The Writer As Victim

Naiveté, desperation, eagerness. What does that spell to you? To me it spells V-I-C-T-I-M. It can also spell W-R-I-T-E-R.


A writer eager to find a publisher, desperate for an agent, naive enough to sign any contract that seems to promise publication. And that’s just the dirt on top. Dig a little deeper and you’ll find all kinds of “opportunities” to promote, sell, distribute or otherwise handle a writer’s opus—for a fee.


I have been a writer all my professional life and a publisher for the last twenty plus years. I know how eagerly a writer wants to be published; I know the anguish of being rejected again and again by uncaring and by, obviously, ignorant agents who can’t seem to grasp my vision. And I have been naive enough to hand over thousands of dollars for publicists who did nothing, distributors who charged more in fees than my publishing company made in sales, cover designers who cost more than the going rates or who never heard of “work for hire.”

Contests, awards, marketing consultants, advertisers, unscrupulous agents and editors, even reviewers, all add to the pile of “writer-get-rich” snares out there. Writer Beware. “Writer beware” (https://www.sfwa.org/other-resources/for-authors/writer-beware/) is the registered trademark of a website packed with information every writer needs. It is an eye-opener. Pay attention to this website.


Learn about the publishing industry and the business of writing. Join a writers’ association—many states and areas have one. Attend writers’ conferences. Network with other writers. Join a critique group. An excellent website on the business of writing is www.janefriedman.com. Subscribe to her newsletter and take her webinars. There’s a lot to learn, and it isn’t limited to participles.


Agents, for instance. Most publishers look to agents for the books they publish. Treat agents with respect. Your query letter must be carefully crafted. But beware of agents who charge reading fees or sell their editing services. Check the list of agents on QueryTracker or Publisher’s Marketplace. Find out how many clients they have and who they are. Study the agent’s website and conform to their submission requirements. And be sure to check the writer-beware website to find out who’s under indictment.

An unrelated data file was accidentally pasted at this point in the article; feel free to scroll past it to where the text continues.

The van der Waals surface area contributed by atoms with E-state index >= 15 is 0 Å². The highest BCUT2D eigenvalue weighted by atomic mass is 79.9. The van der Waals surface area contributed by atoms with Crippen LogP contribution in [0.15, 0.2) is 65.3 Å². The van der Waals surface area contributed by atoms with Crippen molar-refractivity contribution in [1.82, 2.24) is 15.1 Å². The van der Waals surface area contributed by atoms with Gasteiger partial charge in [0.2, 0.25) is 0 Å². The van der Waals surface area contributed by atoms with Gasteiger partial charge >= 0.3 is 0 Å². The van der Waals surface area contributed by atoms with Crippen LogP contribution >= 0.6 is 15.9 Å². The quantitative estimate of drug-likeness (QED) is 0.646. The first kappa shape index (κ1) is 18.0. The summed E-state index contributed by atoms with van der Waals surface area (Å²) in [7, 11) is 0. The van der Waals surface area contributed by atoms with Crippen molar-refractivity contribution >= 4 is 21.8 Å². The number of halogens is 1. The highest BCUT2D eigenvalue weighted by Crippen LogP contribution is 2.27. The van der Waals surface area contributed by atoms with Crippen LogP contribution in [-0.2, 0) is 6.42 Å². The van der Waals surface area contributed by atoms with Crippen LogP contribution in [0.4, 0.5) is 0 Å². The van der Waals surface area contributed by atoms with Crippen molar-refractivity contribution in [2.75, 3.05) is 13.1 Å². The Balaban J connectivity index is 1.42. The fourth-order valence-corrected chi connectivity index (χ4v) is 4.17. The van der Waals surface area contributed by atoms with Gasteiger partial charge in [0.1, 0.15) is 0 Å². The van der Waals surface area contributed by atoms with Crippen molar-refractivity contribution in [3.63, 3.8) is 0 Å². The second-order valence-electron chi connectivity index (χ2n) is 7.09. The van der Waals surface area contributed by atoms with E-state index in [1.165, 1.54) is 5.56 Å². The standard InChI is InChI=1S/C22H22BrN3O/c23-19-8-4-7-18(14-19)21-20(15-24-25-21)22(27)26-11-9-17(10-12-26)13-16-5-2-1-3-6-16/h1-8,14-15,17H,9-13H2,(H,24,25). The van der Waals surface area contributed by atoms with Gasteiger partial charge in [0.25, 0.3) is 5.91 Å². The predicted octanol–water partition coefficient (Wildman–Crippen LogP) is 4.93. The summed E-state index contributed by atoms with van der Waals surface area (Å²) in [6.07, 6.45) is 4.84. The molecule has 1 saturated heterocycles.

Your book is published and you are anxious for reviews. Beware of fake reviewers who solicit books for, I guess, resale. Check their credentials. Are they a legitimate reviewer for the media outlet they claim? The first few years we were in publishing, we kept receiving requests for review copies from a Joan Orth. The letterhead seemed to have been cut out of a potato and stamped, so it didn’t quite look right, but eager for reviews, we sent her copies. Finally, one of our publisher acquaintances asked on a publishers’ chat room if anyone had ever seen a review by Joan Orth anywhere. The response was a resounding “No.” In response James A. Cox, Editor-in-Chief, Midwest Book Review, wrote a series of articles on how to spot a fake reviewer. Bless him.


Some publications will offer a review of your book if you buy an ad. They’ll claim thousands of subscribers, but how credible will the review be? Some respected review publications will sell reviews, but it will be an honest review. Your recourse there for a bad review will be to request it not be published.


Maybe your book can receive an award. There are organizations that are award mills. They will give out awards in a hundred different categories with loose criteria so the award becomes meaningless. You still pay to enter.


Don’t become a victim. Learn not only the art and craft of writing but also the business. The vultures can smell hope, desperation, and ignorance and will gather around.



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copyright 2018 Eileen Haavik McIntire.  eileenmcintire@aol.com.  Website: www.ehmcintire.com